The National Institute for Automotive Service Excellence is a non-profit organization that has set the standard for automotive merit since the early 1970s. There are about 300,000 ASE certified mechanics in the United States, working within every segment of the automotive industry.
These men and women knew that becoming certified by the ASE would help them advance in the future, so they studied and worked hard to pass their certification exams. An ASE certification is a great asset to you and your career. Read on to learn more about ASE certifications and how they can benefit your career as a mechanic.
What is ASE Certification and Why is it Important?
The ASE certifications are for mechanics themselves, not necessarily the shop they work in. A mechanic who is ASE certified has proven to be exceptional in his or her skillset. The ASE certification exam assesses a mechanic's knowledge on all important aspects of auto mechanics.
These include but are not limited to:
- Auto repair and maintenance
- Engine repair
- Electronic and electrical components
- Heating and cooling
- Automatic transmissions
- Manual drive trains and axles
As a mechanic, you are certainly familiar and skilled with the above list. The decision to become ASE certified highlights your expertise to employers and customers alike. In addition, an ASE certification may open the door to potential advancement later in your career.
How Many Years Does it Take to Become ASE Certified?
Before a mechanic can become ASE certified, there are conditions he or she must meet. Generally, it may take between 1-3 years for a mechanic to be eligible to take an ASE test.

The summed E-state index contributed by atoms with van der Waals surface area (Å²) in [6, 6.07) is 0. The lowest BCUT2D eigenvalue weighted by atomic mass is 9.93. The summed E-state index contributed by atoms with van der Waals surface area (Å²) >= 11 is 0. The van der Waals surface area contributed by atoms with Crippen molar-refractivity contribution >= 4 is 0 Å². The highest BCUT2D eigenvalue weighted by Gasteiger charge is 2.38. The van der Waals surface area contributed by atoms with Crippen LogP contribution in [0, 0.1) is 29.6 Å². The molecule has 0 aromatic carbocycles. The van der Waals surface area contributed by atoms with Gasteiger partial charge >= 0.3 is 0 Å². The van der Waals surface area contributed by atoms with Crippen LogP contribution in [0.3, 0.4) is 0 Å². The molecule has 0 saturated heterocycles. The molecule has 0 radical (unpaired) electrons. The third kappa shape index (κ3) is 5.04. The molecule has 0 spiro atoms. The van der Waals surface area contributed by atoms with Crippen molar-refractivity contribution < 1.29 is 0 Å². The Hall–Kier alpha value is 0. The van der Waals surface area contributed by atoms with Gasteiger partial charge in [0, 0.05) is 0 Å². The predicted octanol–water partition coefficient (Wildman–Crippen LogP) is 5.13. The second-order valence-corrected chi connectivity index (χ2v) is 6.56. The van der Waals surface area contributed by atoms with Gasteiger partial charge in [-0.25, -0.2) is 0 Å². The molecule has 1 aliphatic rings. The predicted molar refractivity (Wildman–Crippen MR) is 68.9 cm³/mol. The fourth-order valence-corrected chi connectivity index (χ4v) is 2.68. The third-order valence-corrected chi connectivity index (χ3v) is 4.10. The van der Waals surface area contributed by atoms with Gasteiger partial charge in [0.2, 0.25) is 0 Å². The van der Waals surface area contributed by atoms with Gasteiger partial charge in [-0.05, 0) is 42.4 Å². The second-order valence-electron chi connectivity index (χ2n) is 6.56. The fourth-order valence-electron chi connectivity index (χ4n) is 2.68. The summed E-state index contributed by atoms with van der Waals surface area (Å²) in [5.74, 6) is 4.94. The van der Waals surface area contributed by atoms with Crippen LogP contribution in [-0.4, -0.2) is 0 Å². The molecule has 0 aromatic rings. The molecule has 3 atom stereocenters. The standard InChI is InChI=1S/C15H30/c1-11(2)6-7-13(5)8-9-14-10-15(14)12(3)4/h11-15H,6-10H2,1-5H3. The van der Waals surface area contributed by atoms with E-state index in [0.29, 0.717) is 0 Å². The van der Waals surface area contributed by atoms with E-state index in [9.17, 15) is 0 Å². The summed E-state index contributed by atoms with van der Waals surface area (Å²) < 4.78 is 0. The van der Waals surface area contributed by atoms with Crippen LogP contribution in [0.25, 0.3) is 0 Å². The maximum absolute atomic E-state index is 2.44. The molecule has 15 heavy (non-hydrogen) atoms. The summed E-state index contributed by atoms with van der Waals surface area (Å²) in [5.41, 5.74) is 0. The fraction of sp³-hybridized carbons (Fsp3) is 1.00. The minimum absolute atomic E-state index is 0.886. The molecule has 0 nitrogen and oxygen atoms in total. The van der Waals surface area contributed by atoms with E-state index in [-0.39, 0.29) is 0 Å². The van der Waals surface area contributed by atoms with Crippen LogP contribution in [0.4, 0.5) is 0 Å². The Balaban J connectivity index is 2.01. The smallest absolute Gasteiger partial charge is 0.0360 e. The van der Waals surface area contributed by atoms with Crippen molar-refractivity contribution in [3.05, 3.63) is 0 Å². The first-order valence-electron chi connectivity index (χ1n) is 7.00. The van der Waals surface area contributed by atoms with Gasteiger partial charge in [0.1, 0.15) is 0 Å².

He or she must either have between 1-3 years of verifiable onsite training. Or possess an automotive repair degree (usually taking 2 years) in addition to a year of onsite training.
It is also important not to feel discouraged if you do not pass the certification test your first time around. A mechanic always has the option to retake the test. With the preparation and experience needed, you should feel reassured that an ASE certification is attainable.
Learn more details about the ASE Certification Exam.
Does Schooling Count Towards an ASE Certification?
In order to actually become an ASE certified mechanic, you’ll need to have 1-3 years of hands-on experience, plus pass the exam. You CAN take the test, but you will not be considered certified until you complete the required work experience.
Schooling can be recognized as between 6 months to a year of hands-on experience depending on your program.
Can You Take the ASE Certification Exam Online?
No, the ASE certification exam is conducted at a testing site. Your identity will need to be verified, and the exam is fully proctored.
The day of the exam, you must bring your valid photo ID. It can be a driver’s license or other form of state identification, but it must have your picture and signature on it. If your identity cannot be verified, you will not be allowed to take the exam.
You do, however, have the online option to take FREE practice ASE Certification tests.
Does an ASE Certification Expire?
Each ASE certification is valid for five years. You must retake the test in order to get recertified.
To recertify for the ASE, you must:
- Pay a $36 registration fee. This is good for a certification period, and you can take as many recertification tests within the allotted time.
- Pay for the test itself. Your tests can range between $43-$129, not including state fees and taxes.
Even if you’ve let the certification lapse, as long as you have proof you’ve previously taken and passed the exam, you are eligible to become recertified.
Certifications can be an important aspect of any career, regardless of the industry. To become an ASE Certified Master Mechanic, you must complete all sections of the ASE certification and recertify as necessary. The ASE certification is great to pursue even for mechanics who do not intend to advance toward master status; it strengthens your qualifications and provides you with the knowledge you need for a successful career ahead.
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Mechanics work on more than just cars: Mechanic Careers